If you want to keep your cherries around longer to use in your favorite recipes you can freeze them – frozen cherries are wonderful in muffins and other recipes, you don’t even have to defrost them first.

Storing cherries in the freezer is easy – wash them first and dry them thoroughly. Remove both the stems and the pits, then spread them out on a parchment-lined baking sheet so they’re not touching. Place the baking sheet in the freezer for two hours, then transfer the cherries to a freezer-safe storage bag for later use.

How to Pit Cherries

“Pitting” cherries isn’t hard, but it can be a bit time-consuming and tedious (it can also turn your fingertips a deep pink in color!). You can find cherry pitters online or in your local kitchen store for a variety of prices from low to high, depending on the make and model (and how many cherries at a time the tool can pit), but an ordinary paring knife will also do the trick – just score the cherry all the way around before you dig the pit out.

Other simple household items that will help you make short work of pitting cherries include:

  • A paper clip. Unfold the paper clip so you have a hook at both ends, insert one end into the cherry and dig around until you can pop the bit out.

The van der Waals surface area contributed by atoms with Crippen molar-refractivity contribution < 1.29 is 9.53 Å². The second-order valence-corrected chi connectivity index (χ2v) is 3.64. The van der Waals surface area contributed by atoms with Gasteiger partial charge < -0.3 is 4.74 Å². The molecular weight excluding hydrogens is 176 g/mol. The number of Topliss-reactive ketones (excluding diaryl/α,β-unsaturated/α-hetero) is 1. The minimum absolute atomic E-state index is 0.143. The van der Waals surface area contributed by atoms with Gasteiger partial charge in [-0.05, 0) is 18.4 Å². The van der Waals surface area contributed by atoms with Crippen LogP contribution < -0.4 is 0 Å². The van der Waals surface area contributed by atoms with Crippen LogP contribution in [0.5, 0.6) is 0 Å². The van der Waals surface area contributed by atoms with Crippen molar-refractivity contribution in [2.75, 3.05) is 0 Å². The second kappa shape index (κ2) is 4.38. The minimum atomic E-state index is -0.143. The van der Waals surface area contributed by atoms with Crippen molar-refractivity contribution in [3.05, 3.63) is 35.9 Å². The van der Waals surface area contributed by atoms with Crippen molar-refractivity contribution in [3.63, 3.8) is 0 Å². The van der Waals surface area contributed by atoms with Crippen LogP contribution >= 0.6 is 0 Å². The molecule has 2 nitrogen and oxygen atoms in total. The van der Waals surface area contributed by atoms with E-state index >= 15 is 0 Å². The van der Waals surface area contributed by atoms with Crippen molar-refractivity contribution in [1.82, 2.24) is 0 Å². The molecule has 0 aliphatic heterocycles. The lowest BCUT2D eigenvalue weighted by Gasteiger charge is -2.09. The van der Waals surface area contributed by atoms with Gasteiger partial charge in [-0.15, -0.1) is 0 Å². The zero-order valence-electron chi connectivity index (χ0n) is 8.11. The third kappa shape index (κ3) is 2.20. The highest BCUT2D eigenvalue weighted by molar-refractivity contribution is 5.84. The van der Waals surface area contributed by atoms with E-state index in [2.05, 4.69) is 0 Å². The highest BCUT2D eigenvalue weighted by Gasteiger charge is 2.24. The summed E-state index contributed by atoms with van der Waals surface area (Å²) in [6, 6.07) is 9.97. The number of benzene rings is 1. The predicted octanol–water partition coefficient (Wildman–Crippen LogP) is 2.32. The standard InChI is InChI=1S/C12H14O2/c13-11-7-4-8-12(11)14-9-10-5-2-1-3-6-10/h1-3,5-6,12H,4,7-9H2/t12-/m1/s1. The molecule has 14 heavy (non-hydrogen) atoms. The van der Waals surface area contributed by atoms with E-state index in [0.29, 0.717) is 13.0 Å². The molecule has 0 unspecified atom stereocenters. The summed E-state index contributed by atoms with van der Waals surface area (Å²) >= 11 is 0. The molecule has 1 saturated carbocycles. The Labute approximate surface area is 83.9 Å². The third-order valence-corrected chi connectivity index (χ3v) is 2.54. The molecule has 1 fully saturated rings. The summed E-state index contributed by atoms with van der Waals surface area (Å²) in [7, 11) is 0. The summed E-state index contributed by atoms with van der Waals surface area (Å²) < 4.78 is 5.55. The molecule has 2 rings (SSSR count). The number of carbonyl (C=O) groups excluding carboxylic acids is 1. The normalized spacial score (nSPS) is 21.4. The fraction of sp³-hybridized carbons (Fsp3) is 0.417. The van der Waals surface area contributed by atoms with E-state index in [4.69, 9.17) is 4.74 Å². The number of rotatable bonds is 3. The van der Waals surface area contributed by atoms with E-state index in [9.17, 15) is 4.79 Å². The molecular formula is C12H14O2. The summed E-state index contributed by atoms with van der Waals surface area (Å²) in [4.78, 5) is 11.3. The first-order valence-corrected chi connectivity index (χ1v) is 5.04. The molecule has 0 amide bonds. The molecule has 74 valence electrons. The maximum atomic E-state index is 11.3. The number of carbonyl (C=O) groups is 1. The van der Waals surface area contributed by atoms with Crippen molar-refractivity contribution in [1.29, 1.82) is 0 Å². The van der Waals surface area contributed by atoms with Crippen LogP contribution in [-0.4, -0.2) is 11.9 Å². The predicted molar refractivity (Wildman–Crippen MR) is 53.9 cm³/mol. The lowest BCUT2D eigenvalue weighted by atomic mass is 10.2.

• A tin fork. Turn a cheap old fork into a cherry pitter with a pair of pliers! Use a pair of needle-nose pliers to bend the two outermost prongs of the fork all the way down, then bend the remaining two middle prongs at the tips to create a hook. Voila! It works by pushing the hook into the cherry and using it to pop out the pit. If you do it from the bottom, you can leave the stem, making the cherry perfect for dipping into a fondue pot.
  • Chopsticks and soda bottles. You’ll need to remove the stems from the cherries first for this method. Place the cherry stem-end down on the mouth of an empty soda bottle, then use the flat end of a chopstick to push through the bottom of the cherry (now on top) so the pit pops out of the stem-end and into the empty bottle. Makes for easy clean-up!

Whether you use a conventional cherry pitter or make your own using one of the above methods, be sure to wash your cherries before pitting them. (And be sure to wash the cherry pitter itself first, too, especially if it’s homemade!)

Ways to Use Cherries (Besides Snacking)

Adding cherries to salads, desserts, ice cream, yogurt, and cereal is a terrific way to use this summer fruit. While sweet cherries are synonymous with pies and cobblers, their delightful fruity flavor can also complement grilled meats and vegetables. Cherries are also wonderful in seasonal drinks and cocktails. Here are some of our favorite ideal for cooking and baking with our Sweet Mountain Bing Cherries:

Enjoy Sweet Mountain Bing Cherries Now!

Summer just wouldn’t be summer without a cherry on top! And in addition to being a delicious, seasonal treat, adding a few fresh cherries to your diet can be good for you. Cherries are low in calories and loaded with fiber, vitamin C, and antioxidants. So make the most of summer and load up on sweet Bing cherries while they’re still here!